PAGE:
Claytonia in greenhouse  Conditions in my greenhouse are very similar to those of norther California. (Claytonia is sometimes called miner’s lettuce because Gold Rush miners ate it to prevent scurvy.) Years ago I sowed some claytonia seeds in greenhouse beds. No longer is that necessary. Those first plants came up in the straight lines of my furrow. Nowadays, they blanket the ground as a lush edible groundcover, mostly near the sidewalls where rain washed down from the roof and into the  ends of the beds when I rolled up the sidewalls in summer for ventilation.
    The plants make more than just an edible groundcover; they make an edible, ornamental groundcover. The tender stalks rising from ground level are capped by heart-shaped leaves, in the center of which eventually sits a cluster of small, white flowers. I’d use it as a winter groundcover if it could survive our winters; temperatures below about 10°F kill it.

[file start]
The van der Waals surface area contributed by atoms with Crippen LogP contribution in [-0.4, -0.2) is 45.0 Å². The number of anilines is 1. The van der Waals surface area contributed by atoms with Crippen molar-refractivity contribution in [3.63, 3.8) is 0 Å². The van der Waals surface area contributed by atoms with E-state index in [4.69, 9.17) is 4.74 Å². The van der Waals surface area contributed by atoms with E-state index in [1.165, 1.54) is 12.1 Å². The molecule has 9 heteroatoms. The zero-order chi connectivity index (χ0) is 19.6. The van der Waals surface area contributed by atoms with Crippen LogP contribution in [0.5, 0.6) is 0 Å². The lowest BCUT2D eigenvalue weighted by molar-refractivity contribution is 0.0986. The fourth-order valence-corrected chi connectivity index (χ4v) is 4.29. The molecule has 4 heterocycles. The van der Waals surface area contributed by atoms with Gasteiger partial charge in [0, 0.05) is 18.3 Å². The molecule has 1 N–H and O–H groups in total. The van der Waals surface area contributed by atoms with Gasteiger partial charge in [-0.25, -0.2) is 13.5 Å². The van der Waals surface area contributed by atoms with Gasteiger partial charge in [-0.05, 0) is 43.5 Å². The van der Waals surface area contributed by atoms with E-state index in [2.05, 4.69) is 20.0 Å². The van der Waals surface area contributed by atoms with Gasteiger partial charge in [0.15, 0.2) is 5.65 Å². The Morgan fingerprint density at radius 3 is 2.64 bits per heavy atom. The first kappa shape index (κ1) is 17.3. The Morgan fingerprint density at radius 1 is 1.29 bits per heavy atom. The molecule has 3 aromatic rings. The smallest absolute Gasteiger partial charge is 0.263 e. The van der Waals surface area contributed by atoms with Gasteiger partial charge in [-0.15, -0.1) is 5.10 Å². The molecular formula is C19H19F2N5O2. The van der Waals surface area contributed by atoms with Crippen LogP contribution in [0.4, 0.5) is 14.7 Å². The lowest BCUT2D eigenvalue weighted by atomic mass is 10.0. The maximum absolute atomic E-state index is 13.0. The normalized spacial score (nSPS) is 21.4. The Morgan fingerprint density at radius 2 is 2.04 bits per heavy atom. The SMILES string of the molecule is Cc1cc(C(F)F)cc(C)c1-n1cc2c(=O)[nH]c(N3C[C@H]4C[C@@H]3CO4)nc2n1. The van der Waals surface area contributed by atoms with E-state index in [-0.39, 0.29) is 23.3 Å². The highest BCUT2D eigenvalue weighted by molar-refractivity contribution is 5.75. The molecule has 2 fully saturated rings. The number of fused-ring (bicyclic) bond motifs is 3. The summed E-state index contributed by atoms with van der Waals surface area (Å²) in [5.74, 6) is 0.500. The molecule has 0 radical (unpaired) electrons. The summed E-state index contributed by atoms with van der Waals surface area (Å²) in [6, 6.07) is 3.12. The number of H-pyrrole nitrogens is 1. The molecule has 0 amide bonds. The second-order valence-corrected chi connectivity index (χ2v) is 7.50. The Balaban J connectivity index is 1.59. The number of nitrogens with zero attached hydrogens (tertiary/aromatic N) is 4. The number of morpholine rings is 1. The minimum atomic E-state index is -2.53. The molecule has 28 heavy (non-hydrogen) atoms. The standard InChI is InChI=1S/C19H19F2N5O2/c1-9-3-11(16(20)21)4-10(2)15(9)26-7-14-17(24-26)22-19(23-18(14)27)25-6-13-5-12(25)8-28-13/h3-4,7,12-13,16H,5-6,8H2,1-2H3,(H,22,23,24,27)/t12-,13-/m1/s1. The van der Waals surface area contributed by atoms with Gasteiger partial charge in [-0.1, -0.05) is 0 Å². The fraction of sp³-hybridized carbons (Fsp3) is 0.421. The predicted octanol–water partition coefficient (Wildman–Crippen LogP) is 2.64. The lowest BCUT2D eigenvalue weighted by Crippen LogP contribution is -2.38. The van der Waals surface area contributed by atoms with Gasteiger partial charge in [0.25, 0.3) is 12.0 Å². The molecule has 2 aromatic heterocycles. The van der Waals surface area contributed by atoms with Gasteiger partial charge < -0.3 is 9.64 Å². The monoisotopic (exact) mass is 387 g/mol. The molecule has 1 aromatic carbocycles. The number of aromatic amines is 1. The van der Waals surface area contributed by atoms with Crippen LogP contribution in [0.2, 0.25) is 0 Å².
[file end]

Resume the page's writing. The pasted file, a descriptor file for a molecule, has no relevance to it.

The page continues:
The flavor is nothing to write home about. It’s mild, to say the least. Perhaps its greatest contributions to cold weather salads are color and texture.

Make Mine Mâche, My Favorite

    Some people might say the same thing about mâche (Valerianella locusta), in my experience the most cold-hardy of all salad greens. It’s ready for harvest no matter how cold the weather in the greenhouse, or out, and will actually grow a little with the slightest degree of warmth whether natural or from the protection of a south wall or a cold frame.Mâche plant
    To me, mâche is the most delectable of salad greens. It also self-seeds both in the greenhouse and outdoors. What else can you ask for in a plant: tasty, available all winter, no need to plant.